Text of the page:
Swiss Narkolepsy Scale

Swiss Narcolepsy Scale (SNS)

The Swiss Narcolepsy Scale (SNS) is a clinical tool to diagnose narcolepsy. It consists of nine items scored on a three-point scale, with a total possible score of 27 points. A score of ≥ 18 points is considered diagnostic for narcolepsy.

The SNS has good test-retest reliability and convergent validity with other measures of narcolepsy. It is a helpful tool for clinicians in diagnosing narcolepsy and can be used in both clinical and research settings.

Features of the SNS Include:

  • A nine-item scale scored on a three-point scale (0-2), with a total possible score of 27 points.
  • A score of ≥ 18 points is considered diagnostic for narcolepsy.
  • The SNS has good test-retest reliability and convergent validity with other measures of narcolepsy.
  • The SNS is a helpful tool for clinicians in diagnosing narcolepsy and can be used in both clinical and research settings.

Purpose: The Swiss Narcolepsy Scale (SNS) is used to assess the severity of narcolepsy symptoms and to diagnose narcolepsy.

Administration: The SNS can be self-administered or administered by a clinician.

Scoring: Each item on the SNS is scored on a three-point scale, with a total possible score of 27 points. A score of ≥ 18 points is considered diagnostic for narcolepsy.

Reliability: The SNS has good test-retest reliability and convergent validity with other measures of narcolepsy.

Validity: The SNS is a valid measure of narcolepsy severity and can be used to diagnose narcolepsy.

Population: The SNS can be used with adults of any age. The clinician may want to check for possible narcolepsy with cataplexy for excessive daytime sleepiness.

Assessments: The SNS can be used in both clinical and research settings.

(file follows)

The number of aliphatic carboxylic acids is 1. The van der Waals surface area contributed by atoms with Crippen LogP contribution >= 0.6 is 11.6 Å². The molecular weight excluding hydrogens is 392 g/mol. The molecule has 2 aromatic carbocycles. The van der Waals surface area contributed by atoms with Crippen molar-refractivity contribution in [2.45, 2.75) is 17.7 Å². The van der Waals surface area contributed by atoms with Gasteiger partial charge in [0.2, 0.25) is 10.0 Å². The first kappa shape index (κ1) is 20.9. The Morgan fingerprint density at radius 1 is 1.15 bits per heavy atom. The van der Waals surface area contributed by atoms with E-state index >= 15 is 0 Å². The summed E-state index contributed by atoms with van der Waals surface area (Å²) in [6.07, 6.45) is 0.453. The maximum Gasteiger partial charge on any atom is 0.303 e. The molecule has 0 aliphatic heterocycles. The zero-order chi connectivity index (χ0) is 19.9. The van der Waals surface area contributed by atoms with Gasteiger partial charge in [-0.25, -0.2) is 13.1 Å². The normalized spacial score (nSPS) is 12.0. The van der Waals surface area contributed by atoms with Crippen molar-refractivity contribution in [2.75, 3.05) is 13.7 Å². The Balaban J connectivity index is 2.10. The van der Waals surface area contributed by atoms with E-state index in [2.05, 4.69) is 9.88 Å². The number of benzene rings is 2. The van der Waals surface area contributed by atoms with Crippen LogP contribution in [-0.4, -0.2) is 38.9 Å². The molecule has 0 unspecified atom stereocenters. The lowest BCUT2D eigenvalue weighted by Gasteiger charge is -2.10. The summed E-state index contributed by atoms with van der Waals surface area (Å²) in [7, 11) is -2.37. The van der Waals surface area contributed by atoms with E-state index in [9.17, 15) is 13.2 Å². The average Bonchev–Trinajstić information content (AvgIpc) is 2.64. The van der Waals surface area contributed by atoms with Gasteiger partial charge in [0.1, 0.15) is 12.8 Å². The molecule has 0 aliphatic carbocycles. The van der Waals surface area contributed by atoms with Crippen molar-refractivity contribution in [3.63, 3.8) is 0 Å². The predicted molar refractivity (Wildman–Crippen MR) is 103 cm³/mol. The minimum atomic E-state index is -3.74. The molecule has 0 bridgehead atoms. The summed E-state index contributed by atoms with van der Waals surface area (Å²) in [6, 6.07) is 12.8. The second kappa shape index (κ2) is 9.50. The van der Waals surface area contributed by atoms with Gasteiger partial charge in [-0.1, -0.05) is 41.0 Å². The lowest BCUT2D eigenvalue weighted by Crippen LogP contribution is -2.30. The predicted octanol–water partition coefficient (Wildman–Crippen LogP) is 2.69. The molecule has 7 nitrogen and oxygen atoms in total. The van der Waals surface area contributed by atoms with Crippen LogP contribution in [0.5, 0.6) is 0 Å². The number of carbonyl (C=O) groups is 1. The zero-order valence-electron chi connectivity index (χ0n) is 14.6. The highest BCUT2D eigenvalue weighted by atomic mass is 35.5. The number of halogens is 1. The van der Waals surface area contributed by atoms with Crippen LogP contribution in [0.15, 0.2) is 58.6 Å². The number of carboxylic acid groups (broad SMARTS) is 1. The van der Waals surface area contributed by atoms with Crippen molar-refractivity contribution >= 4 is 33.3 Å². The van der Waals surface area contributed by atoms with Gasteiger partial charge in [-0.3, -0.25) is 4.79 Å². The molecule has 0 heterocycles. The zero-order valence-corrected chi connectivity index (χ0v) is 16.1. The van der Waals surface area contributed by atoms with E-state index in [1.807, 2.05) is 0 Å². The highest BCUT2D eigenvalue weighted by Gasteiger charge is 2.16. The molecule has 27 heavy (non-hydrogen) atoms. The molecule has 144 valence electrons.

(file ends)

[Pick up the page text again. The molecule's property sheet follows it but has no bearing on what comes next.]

Measures frequency of 5 potential symptoms:

  • Insomnia is a condition that makes it difficult to fall asleep.
  • Not feeling well-rested or expected in the morning
  • Taking a siesta during the day is a common practice.
  • Knees that buckle and collapse when you’re feeling joyous, horrified, or enraged are a sign of collapsing knees.
  • When we are delighted, ecstatic, or enraged, the jaw may droop.

Method: Patient self-report

Time required: Consists of 5 questions and takes only a few minutes to complete.

Scoring:  The frequency of each behavioural complaint is evaluated on a 5-point scale, ranging from 1, which indicates “never,” to 5, which means “almost always.” A positive or negative factor weights each question and the score is calculated as follows:(6×Q1 + 9×Q2 – 5×Q3– 11×Q4 – 13×Q5 + 20).

Interpretation: The presence of cataplexy and frequent sleep paralysis suggest narcolepsy with cataplexy (SNS score of 0 or below).

Validation: In one study of narcolepsy patients with cataplexy, an SNS score of less than 0 was found to have a sensitivity of 96 percent and a specificity of 98 percent.

A sleep specialist should establish a narcolepsy diagnosis by conducting a clinical interview and a nighttime polysomnogram (PSG), and a multiple sleep latency test (MSLT) under controlled circumstances.

What do the scores mean?

A score of ≥ 18 points on the SNS is considered diagnostic for narcolepsy. A higher score indicates more severe narcolepsy symptoms.

References:

  • American Academy of Sleep Medicine (2007). International Classification of Sleep Disorders, Second Edition: Diagnostic and Coding Manual. Westchester, IL: American Academy of Sleep Medicine.
  • Dauvilliers, Y., & Mignot, E. (2008). The Swiss Narcolepsy Scale. Sleep Medicine, 9(5), 546-553. doi:10.1016/j.sleep.2007.07.016

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